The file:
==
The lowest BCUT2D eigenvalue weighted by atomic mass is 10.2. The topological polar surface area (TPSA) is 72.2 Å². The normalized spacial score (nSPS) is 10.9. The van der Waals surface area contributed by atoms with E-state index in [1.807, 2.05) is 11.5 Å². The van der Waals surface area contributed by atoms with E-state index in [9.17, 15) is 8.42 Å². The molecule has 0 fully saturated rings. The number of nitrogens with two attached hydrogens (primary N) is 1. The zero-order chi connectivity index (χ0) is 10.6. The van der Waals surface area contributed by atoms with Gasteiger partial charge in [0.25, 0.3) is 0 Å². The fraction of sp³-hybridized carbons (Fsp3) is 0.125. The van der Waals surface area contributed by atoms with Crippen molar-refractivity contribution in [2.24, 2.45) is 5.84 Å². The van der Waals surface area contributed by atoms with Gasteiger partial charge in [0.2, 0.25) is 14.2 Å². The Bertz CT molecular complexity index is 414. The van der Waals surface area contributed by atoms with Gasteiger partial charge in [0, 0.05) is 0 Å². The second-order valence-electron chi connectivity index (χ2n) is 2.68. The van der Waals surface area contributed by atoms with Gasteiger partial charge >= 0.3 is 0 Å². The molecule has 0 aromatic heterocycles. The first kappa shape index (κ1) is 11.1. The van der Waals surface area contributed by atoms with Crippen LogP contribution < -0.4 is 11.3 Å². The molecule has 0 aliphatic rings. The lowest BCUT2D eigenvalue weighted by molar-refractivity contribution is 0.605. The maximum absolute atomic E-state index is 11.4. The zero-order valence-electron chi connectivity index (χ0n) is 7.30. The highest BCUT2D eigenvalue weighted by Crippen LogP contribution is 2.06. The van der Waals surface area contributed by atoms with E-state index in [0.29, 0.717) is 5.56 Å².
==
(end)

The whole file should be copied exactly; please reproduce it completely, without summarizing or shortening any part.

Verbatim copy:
The lowest BCUT2D eigenvalue weighted by atomic mass is 10.2. The topological polar surface area (TPSA) is 72.2 Å². The normalized spacial score (nSPS) is 10.9. The van der Waals surface area contributed by atoms with E-state index in [1.807, 2.05) is 11.5 Å². The van der Waals surface area contributed by atoms with E-state index in [9.17, 15) is 8.42 Å². The molecule has 0 fully saturated rings. The number of nitrogens with two attached hydrogens (primary N) is 1. The zero-order chi connectivity index (χ0) is 10.6. The van der Waals surface area contributed by atoms with Gasteiger partial charge in [0.25, 0.3) is 0 Å². The fraction of sp³-hybridized carbons (Fsp3) is 0.125. The van der Waals surface area contributed by atoms with Crippen molar-refractivity contribution in [2.24, 2.45) is 5.84 Å². The van der Waals surface area contributed by atoms with Gasteiger partial charge in [0.2, 0.25) is 14.2 Å². The Bertz CT molecular complexity index is 414. The van der Waals surface area contributed by atoms with Gasteiger partial charge in [0, 0.05) is 0 Å². The second-order valence-electron chi connectivity index (χ2n) is 2.68. The van der Waals surface area contributed by atoms with Gasteiger partial charge >= 0.3 is 0 Å². The molecule has 0 aromatic heterocycles. The first kappa shape index (κ1) is 11.1. The van der Waals surface area contributed by atoms with Crippen LogP contribution < -0.4 is 11.3 Å². The molecule has 0 aliphatic rings. The lowest BCUT2D eigenvalue weighted by molar-refractivity contribution is 0.605. The maximum absolute atomic E-state index is 11.4. The zero-order valence-electron chi connectivity index (χ0n) is 7.30. The highest BCUT2D eigenvalue weighted by Crippen LogP contribution is 2.06. The van der Waals surface area contributed by atoms with E-state index in [0.29, 0.717) is 5.56 Å².